Basic DOMTool Tutorial

I've had some brilliant feedback on DOMTool and several people have emailed me asking for a basic tutorial on how to use the output. So if you're familiar with using the DOM to add content to a page then this probably won't be terribly exciting and you can carry on reading the next post in your feedreader :-).

The Input

The first that's needed is to decide what snippet of HTML you want to add to a document via javascript. For this example I will choose a very basic snippet that looks like this:

The Output

So if we put this into DOMTool and press "Create DOM Statements". The output is as follows:

In the process we are also warned that the compatibility function for creating named elements is required. This is because IE screws up adding name attributes into the DOM such that should you use setAttribute or the name property to set the name attribute, the name attribute is there but if you try and obtain that part of the DOM with innerHTML the name attribute is not seen.

So for full compatibility we need to use this function in our script and for the purposes of our example I will use this function. (To turn off this warning you can disable the compatibility mode in the options).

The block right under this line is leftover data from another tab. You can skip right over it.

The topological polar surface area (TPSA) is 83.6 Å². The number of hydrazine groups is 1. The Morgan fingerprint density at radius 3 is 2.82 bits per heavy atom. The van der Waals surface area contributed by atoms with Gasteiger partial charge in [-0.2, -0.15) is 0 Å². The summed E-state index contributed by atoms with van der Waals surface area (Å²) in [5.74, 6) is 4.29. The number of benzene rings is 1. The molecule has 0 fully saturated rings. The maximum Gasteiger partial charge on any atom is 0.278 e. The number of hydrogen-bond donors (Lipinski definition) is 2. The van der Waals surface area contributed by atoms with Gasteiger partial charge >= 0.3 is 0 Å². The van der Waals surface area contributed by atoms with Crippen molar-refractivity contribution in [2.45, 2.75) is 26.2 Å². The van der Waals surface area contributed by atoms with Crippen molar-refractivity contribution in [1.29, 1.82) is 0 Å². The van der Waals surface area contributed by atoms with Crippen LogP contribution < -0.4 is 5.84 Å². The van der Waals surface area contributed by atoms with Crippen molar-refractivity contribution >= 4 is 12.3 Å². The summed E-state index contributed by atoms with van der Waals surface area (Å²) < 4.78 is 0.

How to implement DOMTool's output

Ok, so DOMTool has given us it's output along with all of the nodes to append to the document, but how do you use this?

To make use of the output you need to create a function that runs the code generated by DOMTool. We also need to write a statement to append the top level element(s) to our chosen location. These are indicated by the "nodes to append" output.

So a very basic function would look like this: (Let's assume we want to add our form inside of a div with an id of "domtooltest")

Now let's put that together with a link to execute the insertion so that when we click the link the form is inserted.

View the example: DOMTool example.

Now if the "nodes to append" output displayed several elements like so:

form1
p1
p2

We could just simply carry out an appendChild for each of them like so:

Thus appending each of them to our target element.